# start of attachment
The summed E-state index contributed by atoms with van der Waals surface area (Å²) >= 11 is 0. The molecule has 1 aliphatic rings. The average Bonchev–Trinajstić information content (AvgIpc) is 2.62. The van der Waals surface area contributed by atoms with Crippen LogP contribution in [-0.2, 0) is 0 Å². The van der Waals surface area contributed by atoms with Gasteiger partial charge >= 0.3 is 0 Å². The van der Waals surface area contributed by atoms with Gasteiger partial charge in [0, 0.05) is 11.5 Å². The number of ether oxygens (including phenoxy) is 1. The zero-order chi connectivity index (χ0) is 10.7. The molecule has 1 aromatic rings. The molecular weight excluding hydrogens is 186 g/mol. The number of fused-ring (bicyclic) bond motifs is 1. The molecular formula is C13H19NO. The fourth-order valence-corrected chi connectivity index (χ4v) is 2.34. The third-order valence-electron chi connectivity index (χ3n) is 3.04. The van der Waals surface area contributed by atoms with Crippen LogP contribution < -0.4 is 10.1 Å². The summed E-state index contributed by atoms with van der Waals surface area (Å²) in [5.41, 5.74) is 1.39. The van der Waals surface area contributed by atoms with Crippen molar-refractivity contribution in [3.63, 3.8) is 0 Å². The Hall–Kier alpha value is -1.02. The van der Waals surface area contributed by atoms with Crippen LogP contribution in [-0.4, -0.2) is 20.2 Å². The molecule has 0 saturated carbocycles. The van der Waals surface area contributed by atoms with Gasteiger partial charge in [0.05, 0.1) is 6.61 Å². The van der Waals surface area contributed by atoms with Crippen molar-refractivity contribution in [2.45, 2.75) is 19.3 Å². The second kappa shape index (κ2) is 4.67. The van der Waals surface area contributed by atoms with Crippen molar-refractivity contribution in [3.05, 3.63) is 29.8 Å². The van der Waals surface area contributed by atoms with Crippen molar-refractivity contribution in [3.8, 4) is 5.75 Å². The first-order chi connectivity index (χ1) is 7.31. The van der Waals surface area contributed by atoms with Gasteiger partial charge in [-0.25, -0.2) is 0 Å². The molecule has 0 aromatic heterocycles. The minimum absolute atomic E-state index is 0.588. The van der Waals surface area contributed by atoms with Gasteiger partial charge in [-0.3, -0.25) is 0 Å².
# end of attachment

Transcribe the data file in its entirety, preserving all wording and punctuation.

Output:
The summed E-state index contributed by atoms with van der Waals surface area (Å²) >= 11 is 0. The molecule has 1 aliphatic rings. The average Bonchev–Trinajstić information content (AvgIpc) is 2.62. The van der Waals surface area contributed by atoms with Crippen LogP contribution in [-0.2, 0) is 0 Å². The van der Waals surface area contributed by atoms with Gasteiger partial charge >= 0.3 is 0 Å². The van der Waals surface area contributed by atoms with Gasteiger partial charge in [0, 0.05) is 11.5 Å². The number of ether oxygens (including phenoxy) is 1. The zero-order chi connectivity index (χ0) is 10.7. The molecule has 1 aromatic rings. The molecular weight excluding hydrogens is 186 g/mol. The number of fused-ring (bicyclic) bond motifs is 1. The molecular formula is C13H19NO. The fourth-order valence-corrected chi connectivity index (χ4v) is 2.34. The third-order valence-electron chi connectivity index (χ3n) is 3.04. The van der Waals surface area contributed by atoms with Crippen LogP contribution < -0.4 is 10.1 Å². The summed E-state index contributed by atoms with van der Waals surface area (Å²) in [5.41, 5.74) is 1.39. The van der Waals surface area contributed by atoms with Crippen molar-refractivity contribution in [3.63, 3.8) is 0 Å². The Hall–Kier alpha value is -1.02. The van der Waals surface area contributed by atoms with Crippen LogP contribution in [-0.4, -0.2) is 20.2 Å². The molecule has 0 saturated carbocycles. The van der Waals surface area contributed by atoms with Gasteiger partial charge in [0.05, 0.1) is 6.61 Å². The van der Waals surface area contributed by atoms with Crippen molar-refractivity contribution in [2.45, 2.75) is 19.3 Å². The second kappa shape index (κ2) is 4.67. The van der Waals surface area contributed by atoms with Crippen molar-refractivity contribution in [3.05, 3.63) is 29.8 Å². The van der Waals surface area contributed by atoms with Crippen molar-refractivity contribution in [3.8, 4) is 5.75 Å². The first-order chi connectivity index (χ1) is 7.31. The van der Waals surface area contributed by atoms with Gasteiger partial charge in [-0.25, -0.2) is 0 Å². The molecule has 0 aromatic heterocycles. The minimum absolute atomic E-state index is 0.588. The van der Waals surface area contributed by atoms with Gasteiger partial charge in [-0.3, -0.25) is 0 Å².